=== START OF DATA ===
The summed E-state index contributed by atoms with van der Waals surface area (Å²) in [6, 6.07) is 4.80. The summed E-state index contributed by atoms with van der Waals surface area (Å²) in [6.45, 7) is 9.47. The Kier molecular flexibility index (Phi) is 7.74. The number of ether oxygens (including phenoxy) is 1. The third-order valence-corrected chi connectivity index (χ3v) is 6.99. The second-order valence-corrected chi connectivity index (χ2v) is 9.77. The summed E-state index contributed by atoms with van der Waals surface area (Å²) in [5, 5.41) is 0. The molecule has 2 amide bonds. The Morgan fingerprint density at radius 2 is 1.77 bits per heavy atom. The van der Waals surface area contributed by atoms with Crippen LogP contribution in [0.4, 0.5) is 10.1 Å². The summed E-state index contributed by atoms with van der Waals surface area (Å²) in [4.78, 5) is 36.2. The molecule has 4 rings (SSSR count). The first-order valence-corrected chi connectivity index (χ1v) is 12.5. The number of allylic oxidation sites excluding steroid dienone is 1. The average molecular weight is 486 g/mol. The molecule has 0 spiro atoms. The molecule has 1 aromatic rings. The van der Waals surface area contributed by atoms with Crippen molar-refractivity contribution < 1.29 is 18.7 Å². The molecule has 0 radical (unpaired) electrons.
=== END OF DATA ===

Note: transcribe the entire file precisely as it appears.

The summed E-state index contributed by atoms with van der Waals surface area (Å²) in [6, 6.07) is 4.80. The summed E-state index contributed by atoms with van der Waals surface area (Å²) in [6.45, 7) is 9.47. The Kier molecular flexibility index (Phi) is 7.74. The number of ether oxygens (including phenoxy) is 1. The third-order valence-corrected chi connectivity index (χ3v) is 6.99. The second-order valence-corrected chi connectivity index (χ2v) is 9.77. The summed E-state index contributed by atoms with van der Waals surface area (Å²) in [5, 5.41) is 0. The molecule has 2 amide bonds. The Morgan fingerprint density at radius 2 is 1.77 bits per heavy atom. The van der Waals surface area contributed by atoms with Crippen LogP contribution in [0.4, 0.5) is 10.1 Å². The summed E-state index contributed by atoms with van der Waals surface area (Å²) in [4.78, 5) is 36.2. The molecule has 4 rings (SSSR count). The first-order valence-corrected chi connectivity index (χ1v) is 12.5. The number of allylic oxidation sites excluding steroid dienone is 1. The average molecular weight is 486 g/mol. The molecule has 0 spiro atoms. The molecule has 1 aromatic rings. The van der Waals surface area contributed by atoms with Crippen molar-refractivity contribution < 1.29 is 18.7 Å². The molecule has 0 radical (unpaired) electrons.